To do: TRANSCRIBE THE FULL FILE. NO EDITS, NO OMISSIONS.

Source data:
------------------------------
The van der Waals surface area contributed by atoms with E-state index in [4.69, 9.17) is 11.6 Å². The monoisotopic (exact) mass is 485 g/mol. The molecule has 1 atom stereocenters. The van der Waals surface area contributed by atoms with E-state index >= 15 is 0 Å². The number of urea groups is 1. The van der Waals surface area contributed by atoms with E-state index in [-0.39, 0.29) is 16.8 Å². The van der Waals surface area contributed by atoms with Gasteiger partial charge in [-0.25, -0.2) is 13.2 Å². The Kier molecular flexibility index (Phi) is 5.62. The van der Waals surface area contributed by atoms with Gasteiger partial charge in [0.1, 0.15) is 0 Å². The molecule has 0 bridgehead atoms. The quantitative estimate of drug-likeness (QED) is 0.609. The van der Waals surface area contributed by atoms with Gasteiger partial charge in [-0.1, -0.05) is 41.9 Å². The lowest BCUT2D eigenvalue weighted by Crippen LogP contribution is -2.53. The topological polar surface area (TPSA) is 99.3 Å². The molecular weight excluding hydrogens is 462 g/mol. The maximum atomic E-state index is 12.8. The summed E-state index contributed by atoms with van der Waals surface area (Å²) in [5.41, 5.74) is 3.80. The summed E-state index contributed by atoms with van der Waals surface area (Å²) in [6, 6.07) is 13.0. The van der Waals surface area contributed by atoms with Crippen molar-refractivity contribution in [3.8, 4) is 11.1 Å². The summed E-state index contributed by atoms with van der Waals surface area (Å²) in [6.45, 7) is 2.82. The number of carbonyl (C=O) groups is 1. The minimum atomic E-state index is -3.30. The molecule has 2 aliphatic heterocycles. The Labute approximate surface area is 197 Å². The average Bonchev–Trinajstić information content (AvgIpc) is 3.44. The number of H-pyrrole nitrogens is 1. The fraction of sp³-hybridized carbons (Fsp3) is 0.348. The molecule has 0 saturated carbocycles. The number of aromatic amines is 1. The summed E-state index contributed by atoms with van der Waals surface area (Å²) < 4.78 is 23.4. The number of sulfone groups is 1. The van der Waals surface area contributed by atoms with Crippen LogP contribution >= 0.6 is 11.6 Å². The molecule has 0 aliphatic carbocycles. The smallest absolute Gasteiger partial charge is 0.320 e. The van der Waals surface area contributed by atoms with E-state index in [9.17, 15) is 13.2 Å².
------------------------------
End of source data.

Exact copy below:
The van der Waals surface area contributed by atoms with E-state index in [4.69, 9.17) is 11.6 Å². The monoisotopic (exact) mass is 485 g/mol. The molecule has 1 atom stereocenters. The van der Waals surface area contributed by atoms with E-state index >= 15 is 0 Å². The number of urea groups is 1. The van der Waals surface area contributed by atoms with E-state index in [-0.39, 0.29) is 16.8 Å². The van der Waals surface area contributed by atoms with Gasteiger partial charge in [-0.25, -0.2) is 13.2 Å². The Kier molecular flexibility index (Phi) is 5.62. The van der Waals surface area contributed by atoms with Gasteiger partial charge in [0.1, 0.15) is 0 Å². The molecule has 0 bridgehead atoms. The quantitative estimate of drug-likeness (QED) is 0.609. The van der Waals surface area contributed by atoms with Gasteiger partial charge in [-0.1, -0.05) is 41.9 Å². The lowest BCUT2D eigenvalue weighted by Crippen LogP contribution is -2.53. The topological polar surface area (TPSA) is 99.3 Å². The molecular weight excluding hydrogens is 462 g/mol. The maximum atomic E-state index is 12.8. The summed E-state index contributed by atoms with van der Waals surface area (Å²) in [5.41, 5.74) is 3.80. The summed E-state index contributed by atoms with van der Waals surface area (Å²) in [6, 6.07) is 13.0. The van der Waals surface area contributed by atoms with Crippen molar-refractivity contribution in [3.8, 4) is 11.1 Å². The summed E-state index contributed by atoms with van der Waals surface area (Å²) in [6.45, 7) is 2.82. The number of carbonyl (C=O) groups is 1. The minimum atomic E-state index is -3.30. The molecule has 2 aliphatic heterocycles. The Labute approximate surface area is 197 Å². The average Bonchev–Trinajstić information content (AvgIpc) is 3.44. The number of H-pyrrole nitrogens is 1. The fraction of sp³-hybridized carbons (Fsp3) is 0.348. The molecule has 0 saturated carbocycles. The number of aromatic amines is 1. The summed E-state index contributed by atoms with van der Waals surface area (Å²) < 4.78 is 23.4. The number of sulfone groups is 1. The van der Waals surface area contributed by atoms with Crippen LogP contribution >= 0.6 is 11.6 Å². The molecule has 0 aliphatic carbocycles. The smallest absolute Gasteiger partial charge is 0.320 e. The van der Waals surface area contributed by atoms with E-state index in [9.17, 15) is 13.2 Å².